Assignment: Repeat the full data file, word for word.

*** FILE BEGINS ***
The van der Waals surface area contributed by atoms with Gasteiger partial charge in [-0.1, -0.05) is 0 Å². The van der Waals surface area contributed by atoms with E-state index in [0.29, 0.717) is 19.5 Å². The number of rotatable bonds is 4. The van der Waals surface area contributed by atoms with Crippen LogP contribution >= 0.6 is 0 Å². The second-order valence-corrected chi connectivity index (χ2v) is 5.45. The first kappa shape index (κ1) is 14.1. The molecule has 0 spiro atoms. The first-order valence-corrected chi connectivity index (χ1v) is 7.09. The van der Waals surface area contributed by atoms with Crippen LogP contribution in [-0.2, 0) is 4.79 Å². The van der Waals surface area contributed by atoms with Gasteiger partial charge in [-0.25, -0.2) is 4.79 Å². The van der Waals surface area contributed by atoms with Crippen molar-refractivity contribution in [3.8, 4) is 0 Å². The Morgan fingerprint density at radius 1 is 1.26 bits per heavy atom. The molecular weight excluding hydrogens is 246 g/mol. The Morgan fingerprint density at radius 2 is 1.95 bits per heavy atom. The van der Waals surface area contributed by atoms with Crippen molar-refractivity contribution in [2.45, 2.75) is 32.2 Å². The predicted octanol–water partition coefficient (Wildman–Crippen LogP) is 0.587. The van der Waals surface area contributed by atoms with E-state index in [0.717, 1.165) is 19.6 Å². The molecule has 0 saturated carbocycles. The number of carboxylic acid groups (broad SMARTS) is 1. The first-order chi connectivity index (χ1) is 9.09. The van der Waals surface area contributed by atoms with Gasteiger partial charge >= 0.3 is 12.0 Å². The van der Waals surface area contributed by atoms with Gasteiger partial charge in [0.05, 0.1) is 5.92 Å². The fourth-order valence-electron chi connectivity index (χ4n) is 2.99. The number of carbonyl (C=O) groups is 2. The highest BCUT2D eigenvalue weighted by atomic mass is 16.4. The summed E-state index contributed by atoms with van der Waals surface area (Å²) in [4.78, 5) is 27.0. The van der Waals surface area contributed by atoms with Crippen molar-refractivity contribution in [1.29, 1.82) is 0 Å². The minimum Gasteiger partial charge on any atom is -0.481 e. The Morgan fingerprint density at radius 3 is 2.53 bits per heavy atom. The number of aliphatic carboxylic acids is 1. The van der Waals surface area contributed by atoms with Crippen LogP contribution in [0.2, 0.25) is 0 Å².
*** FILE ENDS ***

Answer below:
The van der Waals surface area contributed by atoms with Gasteiger partial charge in [-0.1, -0.05) is 0 Å². The van der Waals surface area contributed by atoms with E-state index in [0.29, 0.717) is 19.5 Å². The number of rotatable bonds is 4. The van der Waals surface area contributed by atoms with Crippen LogP contribution >= 0.6 is 0 Å². The second-order valence-corrected chi connectivity index (χ2v) is 5.45. The first kappa shape index (κ1) is 14.1. The molecule has 0 spiro atoms. The first-order valence-corrected chi connectivity index (χ1v) is 7.09. The van der Waals surface area contributed by atoms with Crippen LogP contribution in [-0.2, 0) is 4.79 Å². The van der Waals surface area contributed by atoms with Gasteiger partial charge in [-0.25, -0.2) is 4.79 Å². The van der Waals surface area contributed by atoms with Crippen molar-refractivity contribution in [3.8, 4) is 0 Å². The Morgan fingerprint density at radius 1 is 1.26 bits per heavy atom. The molecular weight excluding hydrogens is 246 g/mol. The Morgan fingerprint density at radius 2 is 1.95 bits per heavy atom. The van der Waals surface area contributed by atoms with Crippen molar-refractivity contribution in [2.45, 2.75) is 32.2 Å². The predicted octanol–water partition coefficient (Wildman–Crippen LogP) is 0.587. The van der Waals surface area contributed by atoms with E-state index in [0.717, 1.165) is 19.6 Å². The molecule has 0 saturated carbocycles. The number of carboxylic acid groups (broad SMARTS) is 1. The first-order chi connectivity index (χ1) is 9.09. The van der Waals surface area contributed by atoms with Gasteiger partial charge >= 0.3 is 12.0 Å². The van der Waals surface area contributed by atoms with Gasteiger partial charge in [0.05, 0.1) is 5.92 Å². The fourth-order valence-electron chi connectivity index (χ4n) is 2.99. The number of carbonyl (C=O) groups is 2. The highest BCUT2D eigenvalue weighted by atomic mass is 16.4. The summed E-state index contributed by atoms with van der Waals surface area (Å²) in [4.78, 5) is 27.0. The van der Waals surface area contributed by atoms with Crippen molar-refractivity contribution in [1.29, 1.82) is 0 Å². The minimum Gasteiger partial charge on any atom is -0.481 e. The Morgan fingerprint density at radius 3 is 2.53 bits per heavy atom. The number of aliphatic carboxylic acids is 1. The van der Waals surface area contributed by atoms with Crippen LogP contribution in [0.2, 0.25) is 0 Å².